What Is Strong, Really?

Getting Strong in The Gym Matters for Every Fitness Goal

Whether you want to look, feel, or perform your best – or all three – your first priority should be getting as strong as possible. Strength is the basis for everything else in the gym… including looking better in your bathing suit.
I’ll never forget the moment I met a particular gym member. He was a good-looking young guy, in his late twenties. We’ll call him Rob.
This was one of the first personal training consultations I ever held. Rob sat across the desk from me and told me about his training. He’d been in the gym for years and knew his way around a squat rack. So, I asked the obvious question: what do you want to get out of your personal training session today? His answer almost made me lose my professional composure. “I want to look better naked.”
Ding, ding!
Let’s be honest – most people who walk into a gym do it because they want to look better in skinny jeans, tank tops, bathing suits, or their birthday suit. But most people never vocalize that goal. They say they want to lose weight… okay, that’s fine. But why?
What does some number on a scale even mean? Why is it significant that you see 135# staring back at you instead of 138# or whatever – it’s just a number. If your goal is to look better naked, it doesn’t matter what the scale says.
Lifting weights is the BEST way to get fit, lose weight, tone up, etc.
It literally does not matter how you phrase your ultimate fitness goal, lifting weights is the best way to get there. Lifting weights makes you stronger, stronger people are healthier, and healthy people just look damn good.
I cannot over stress the importance of training for strength if you want to look good naked.

But what does being “strong” mean, really?

Physical strength can be divided into several categories:

  • Absolute vs relative strength
  • Power (speed-strength) vs strength endurance

Absolute strength is the total measure of how much resistance you can overcome. Think “300-lb back squat.” Someone that can move three hundred pounds is pretty strong.
On the other hand, relative strength refers to how much resistance you can overcome compared to your bodyweight. A 5’3” 120-lb athlete who can deadlift three hundred pounds has greater relative strength compared to a 6-ft, 200-lb athlete who can deadlift the same weight. Pound for pound, the smaller athlete has more relative strength.
Then there are the types of strength we can express.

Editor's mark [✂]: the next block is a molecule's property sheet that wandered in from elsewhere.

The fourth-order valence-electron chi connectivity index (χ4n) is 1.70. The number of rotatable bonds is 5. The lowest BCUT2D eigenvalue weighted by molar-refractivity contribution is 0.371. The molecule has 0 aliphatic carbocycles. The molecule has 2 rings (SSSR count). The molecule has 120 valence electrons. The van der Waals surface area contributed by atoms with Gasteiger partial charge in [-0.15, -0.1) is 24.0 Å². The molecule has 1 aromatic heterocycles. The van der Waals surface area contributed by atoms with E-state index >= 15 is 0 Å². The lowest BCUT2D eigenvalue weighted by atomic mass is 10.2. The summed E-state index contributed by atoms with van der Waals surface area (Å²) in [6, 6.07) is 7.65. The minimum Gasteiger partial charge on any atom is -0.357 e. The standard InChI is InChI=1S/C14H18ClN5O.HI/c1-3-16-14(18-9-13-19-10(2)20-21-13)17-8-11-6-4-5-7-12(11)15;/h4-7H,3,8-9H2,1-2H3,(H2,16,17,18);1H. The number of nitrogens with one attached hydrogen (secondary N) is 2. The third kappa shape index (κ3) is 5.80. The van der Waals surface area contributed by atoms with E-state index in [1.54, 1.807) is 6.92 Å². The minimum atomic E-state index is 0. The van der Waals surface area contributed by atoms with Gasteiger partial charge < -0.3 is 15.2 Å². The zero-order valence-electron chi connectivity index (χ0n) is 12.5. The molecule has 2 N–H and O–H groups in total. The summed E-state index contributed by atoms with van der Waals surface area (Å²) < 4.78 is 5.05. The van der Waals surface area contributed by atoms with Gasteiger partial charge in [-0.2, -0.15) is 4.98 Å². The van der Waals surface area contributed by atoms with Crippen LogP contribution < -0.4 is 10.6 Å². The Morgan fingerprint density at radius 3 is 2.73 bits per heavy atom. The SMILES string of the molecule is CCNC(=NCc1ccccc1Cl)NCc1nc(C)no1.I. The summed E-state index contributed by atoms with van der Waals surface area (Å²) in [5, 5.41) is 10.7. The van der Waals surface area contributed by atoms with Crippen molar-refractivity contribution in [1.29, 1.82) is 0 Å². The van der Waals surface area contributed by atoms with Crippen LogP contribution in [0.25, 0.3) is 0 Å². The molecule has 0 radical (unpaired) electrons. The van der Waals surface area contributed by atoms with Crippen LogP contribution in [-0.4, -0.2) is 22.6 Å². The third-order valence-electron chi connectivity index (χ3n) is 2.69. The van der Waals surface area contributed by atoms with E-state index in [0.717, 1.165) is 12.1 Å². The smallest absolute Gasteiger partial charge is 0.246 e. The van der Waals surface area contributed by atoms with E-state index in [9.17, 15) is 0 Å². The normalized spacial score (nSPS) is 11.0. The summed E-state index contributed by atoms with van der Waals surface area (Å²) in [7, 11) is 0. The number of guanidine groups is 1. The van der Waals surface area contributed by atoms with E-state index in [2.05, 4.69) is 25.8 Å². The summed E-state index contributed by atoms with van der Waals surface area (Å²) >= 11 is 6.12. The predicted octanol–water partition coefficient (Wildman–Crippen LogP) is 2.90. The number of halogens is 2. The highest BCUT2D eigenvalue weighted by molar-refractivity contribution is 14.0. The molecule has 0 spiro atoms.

Olympic lifters train for explosive strength – the ability to generate force quickly to move a heavy barbell from the floor to over their heads. This requires a ton of technical proficiency and mobility, but also a lot of “speed-strength.”
Similarly, powerlifters compete to see who can move the heaviest weights. That requires the ability to generate massive amounts of force to overcome the resistance of a heavy barbell during squats, deadlifts, and the bench press. But you only need to move the bar for one repetition.
Conversely, the term “strength endurance” refers to an athlete’s ability to repeatedly overcome resistance, as during a 20-rep squat or completing as many pull ups as possible in one set.
Ok, now that we’ve defined “strength,” we can talk about why it matters.
Strength training involves overcoming some sort of resistance, whether that resistance comes in the form of your body during a push up, or a barbell during a bench press. Repeatedly lifting a load creates new connections between your central nervous system (CNS) and your muscle fibers. Your CNS learns to send signals to your muscles so they fire faster, better, and in coordination to execute technical movements.
Strength training essentially opens the door to what your body is capable of. Without strength training (bodyweight training included), you probably aren’t as coordinated because your CNS and muscle fibers aren’t used to working together. Tally one win for strength training: it literally makes you better at controlling your own body. That’s kind of a big deal.
Another reason strength matters is because we naturally lose muscle mass as we age. This is called sarcopenia (muscle wasting). Muscle isn’t the only tissue that deteriorates with time. We also naturally lose bone density as we age; women more so than men. Resistance training improves bone density, helping you avoid hip fractures and assisted living homes in your golden years. Chalk up another win for resistance exercise. (1)
Ok, you’re reading this in your twenties and thirties, thinking who cares about osteoperosis. I get that. But consider this: decreased muscle mass contributes to the dreaded metabolic slowdown that people begin to notice in their thirties. You know what I mean if you’ve ever heard someone complain, “I just can’t eat like I used to… if I even look at cookies/chips, I gain five pounds.”
This metabolic slow-down occurs because your muscle mass powers your metabolism. You could even say that “muscle IS metabolism” – it’s that important. Muscle mass contributes approximately 20% to your total daily energy expenditure; compare this to body fat, which contributes only 5% to total energy expenditure. (2)
Your muscles use FOUR TIMES more energy than your body fat stores do. Let me say that again: muscles burn four times more energy than body fat!
You want to lose weight? Lift weights. Get strong. Build muscle. Your body will automatically burn more calories if you carry around more lean muscle mass.
As if having an efficient central nervous system, avoiding bone loss, and retaining muscle to rev your metabolism aren’t compelling enough for you to lift weights, think about this: everything in life becomes easier when you are strong.